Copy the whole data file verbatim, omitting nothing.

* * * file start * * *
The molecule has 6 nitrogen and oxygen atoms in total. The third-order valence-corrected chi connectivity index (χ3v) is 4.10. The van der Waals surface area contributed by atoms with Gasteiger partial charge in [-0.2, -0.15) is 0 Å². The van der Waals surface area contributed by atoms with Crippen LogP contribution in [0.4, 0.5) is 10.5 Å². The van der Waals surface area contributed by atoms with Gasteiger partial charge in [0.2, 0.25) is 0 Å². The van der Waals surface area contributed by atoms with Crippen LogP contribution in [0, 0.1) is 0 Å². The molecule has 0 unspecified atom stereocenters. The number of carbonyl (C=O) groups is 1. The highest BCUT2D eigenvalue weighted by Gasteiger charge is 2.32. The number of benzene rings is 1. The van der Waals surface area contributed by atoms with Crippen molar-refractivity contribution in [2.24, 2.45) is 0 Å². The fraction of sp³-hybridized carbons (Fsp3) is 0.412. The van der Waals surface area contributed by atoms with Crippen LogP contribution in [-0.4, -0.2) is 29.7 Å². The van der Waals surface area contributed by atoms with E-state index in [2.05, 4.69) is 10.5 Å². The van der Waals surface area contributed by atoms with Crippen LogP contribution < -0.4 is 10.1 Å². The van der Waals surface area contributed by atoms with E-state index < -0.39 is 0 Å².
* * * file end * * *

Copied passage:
The molecule has 6 nitrogen and oxygen atoms in total. The third-order valence-corrected chi connectivity index (χ3v) is 4.10. The van der Waals surface area contributed by atoms with Gasteiger partial charge in [-0.2, -0.15) is 0 Å². The van der Waals surface area contributed by atoms with Crippen LogP contribution in [0.4, 0.5) is 10.5 Å². The van der Waals surface area contributed by atoms with Gasteiger partial charge in [0.2, 0.25) is 0 Å². The van der Waals surface area contributed by atoms with Crippen LogP contribution in [0, 0.1) is 0 Å². The molecule has 0 unspecified atom stereocenters. The number of carbonyl (C=O) groups is 1. The highest BCUT2D eigenvalue weighted by Gasteiger charge is 2.32. The number of benzene rings is 1. The van der Waals surface area contributed by atoms with Crippen molar-refractivity contribution in [2.24, 2.45) is 0 Å². The fraction of sp³-hybridized carbons (Fsp3) is 0.412. The van der Waals surface area contributed by atoms with Crippen LogP contribution in [-0.4, -0.2) is 29.7 Å². The van der Waals surface area contributed by atoms with E-state index in [2.05, 4.69) is 10.5 Å². The van der Waals surface area contributed by atoms with Crippen LogP contribution < -0.4 is 10.1 Å². The van der Waals surface area contributed by atoms with E-state index < -0.39 is 0 Å².